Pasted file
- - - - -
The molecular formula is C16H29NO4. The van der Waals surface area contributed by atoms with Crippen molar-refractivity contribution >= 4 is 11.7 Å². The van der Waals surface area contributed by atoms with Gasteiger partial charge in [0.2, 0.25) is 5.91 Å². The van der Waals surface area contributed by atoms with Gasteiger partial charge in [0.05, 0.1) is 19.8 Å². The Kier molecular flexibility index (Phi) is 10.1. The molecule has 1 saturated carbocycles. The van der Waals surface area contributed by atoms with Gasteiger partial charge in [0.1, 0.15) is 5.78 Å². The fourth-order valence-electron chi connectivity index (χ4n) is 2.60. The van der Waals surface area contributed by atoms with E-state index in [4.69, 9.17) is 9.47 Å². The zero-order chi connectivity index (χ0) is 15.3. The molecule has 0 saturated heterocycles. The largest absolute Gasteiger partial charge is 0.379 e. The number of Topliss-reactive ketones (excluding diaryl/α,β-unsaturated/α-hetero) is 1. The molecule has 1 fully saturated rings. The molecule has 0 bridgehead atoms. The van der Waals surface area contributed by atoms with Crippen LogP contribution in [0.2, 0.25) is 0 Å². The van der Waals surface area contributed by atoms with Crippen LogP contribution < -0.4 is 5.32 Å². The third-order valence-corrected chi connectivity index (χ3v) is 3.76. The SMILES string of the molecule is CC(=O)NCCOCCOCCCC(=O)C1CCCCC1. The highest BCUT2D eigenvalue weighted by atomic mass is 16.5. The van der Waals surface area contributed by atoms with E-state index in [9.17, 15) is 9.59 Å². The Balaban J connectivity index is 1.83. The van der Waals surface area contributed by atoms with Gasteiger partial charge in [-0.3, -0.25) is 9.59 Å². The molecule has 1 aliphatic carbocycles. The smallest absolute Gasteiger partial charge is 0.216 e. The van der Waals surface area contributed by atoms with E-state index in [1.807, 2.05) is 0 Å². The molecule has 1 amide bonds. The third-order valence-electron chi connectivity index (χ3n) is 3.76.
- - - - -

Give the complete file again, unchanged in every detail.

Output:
The molecular formula is C16H29NO4. The van der Waals surface area contributed by atoms with Crippen molar-refractivity contribution >= 4 is 11.7 Å². The van der Waals surface area contributed by atoms with Gasteiger partial charge in [0.2, 0.25) is 5.91 Å². The van der Waals surface area contributed by atoms with Gasteiger partial charge in [0.05, 0.1) is 19.8 Å². The Kier molecular flexibility index (Phi) is 10.1. The molecule has 1 saturated carbocycles. The van der Waals surface area contributed by atoms with Gasteiger partial charge in [0.1, 0.15) is 5.78 Å². The fourth-order valence-electron chi connectivity index (χ4n) is 2.60. The van der Waals surface area contributed by atoms with E-state index in [4.69, 9.17) is 9.47 Å². The zero-order chi connectivity index (χ0) is 15.3. The molecule has 0 saturated heterocycles. The largest absolute Gasteiger partial charge is 0.379 e. The number of Topliss-reactive ketones (excluding diaryl/α,β-unsaturated/α-hetero) is 1. The molecule has 1 fully saturated rings. The molecule has 0 bridgehead atoms. The van der Waals surface area contributed by atoms with Crippen LogP contribution in [0.2, 0.25) is 0 Å². The van der Waals surface area contributed by atoms with Crippen LogP contribution < -0.4 is 5.32 Å². The third-order valence-corrected chi connectivity index (χ3v) is 3.76. The SMILES string of the molecule is CC(=O)NCCOCCOCCCC(=O)C1CCCCC1. The highest BCUT2D eigenvalue weighted by atomic mass is 16.5. The van der Waals surface area contributed by atoms with E-state index in [9.17, 15) is 9.59 Å². The Balaban J connectivity index is 1.83. The van der Waals surface area contributed by atoms with Gasteiger partial charge in [-0.3, -0.25) is 9.59 Å². The molecule has 1 aliphatic carbocycles. The smallest absolute Gasteiger partial charge is 0.216 e. The van der Waals surface area contributed by atoms with E-state index in [1.807, 2.05) is 0 Å². The molecule has 1 amide bonds. The third-order valence-electron chi connectivity index (χ3n) is 3.76.